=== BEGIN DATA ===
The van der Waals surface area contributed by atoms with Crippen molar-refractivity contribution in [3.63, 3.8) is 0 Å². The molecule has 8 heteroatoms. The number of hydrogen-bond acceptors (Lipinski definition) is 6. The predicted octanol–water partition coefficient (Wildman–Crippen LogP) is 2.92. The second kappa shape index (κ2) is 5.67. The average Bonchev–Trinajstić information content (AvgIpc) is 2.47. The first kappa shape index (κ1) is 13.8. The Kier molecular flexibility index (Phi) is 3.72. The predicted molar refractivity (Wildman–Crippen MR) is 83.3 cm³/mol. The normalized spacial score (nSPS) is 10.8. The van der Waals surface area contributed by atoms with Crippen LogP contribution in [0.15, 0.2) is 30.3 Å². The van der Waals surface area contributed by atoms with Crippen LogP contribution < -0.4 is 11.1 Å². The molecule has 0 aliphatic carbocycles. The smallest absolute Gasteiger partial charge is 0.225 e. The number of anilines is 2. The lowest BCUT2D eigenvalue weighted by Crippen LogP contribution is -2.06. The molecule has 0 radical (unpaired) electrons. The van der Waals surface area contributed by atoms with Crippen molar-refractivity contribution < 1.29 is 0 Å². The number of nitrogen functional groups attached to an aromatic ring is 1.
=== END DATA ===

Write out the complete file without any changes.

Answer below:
The van der Waals surface area contributed by atoms with Crippen molar-refractivity contribution in [3.63, 3.8) is 0 Å². The molecule has 8 heteroatoms. The number of hydrogen-bond acceptors (Lipinski definition) is 6. The predicted octanol–water partition coefficient (Wildman–Crippen LogP) is 2.92. The second kappa shape index (κ2) is 5.67. The average Bonchev–Trinajstić information content (AvgIpc) is 2.47. The first kappa shape index (κ1) is 13.8. The Kier molecular flexibility index (Phi) is 3.72. The predicted molar refractivity (Wildman–Crippen MR) is 83.3 cm³/mol. The normalized spacial score (nSPS) is 10.8. The van der Waals surface area contributed by atoms with Crippen LogP contribution in [0.15, 0.2) is 30.3 Å². The van der Waals surface area contributed by atoms with Crippen LogP contribution < -0.4 is 11.1 Å². The molecule has 0 aliphatic carbocycles. The smallest absolute Gasteiger partial charge is 0.225 e. The number of anilines is 2. The lowest BCUT2D eigenvalue weighted by Crippen LogP contribution is -2.06. The molecule has 0 radical (unpaired) electrons. The van der Waals surface area contributed by atoms with Crippen molar-refractivity contribution < 1.29 is 0 Å². The number of nitrogen functional groups attached to an aromatic ring is 1.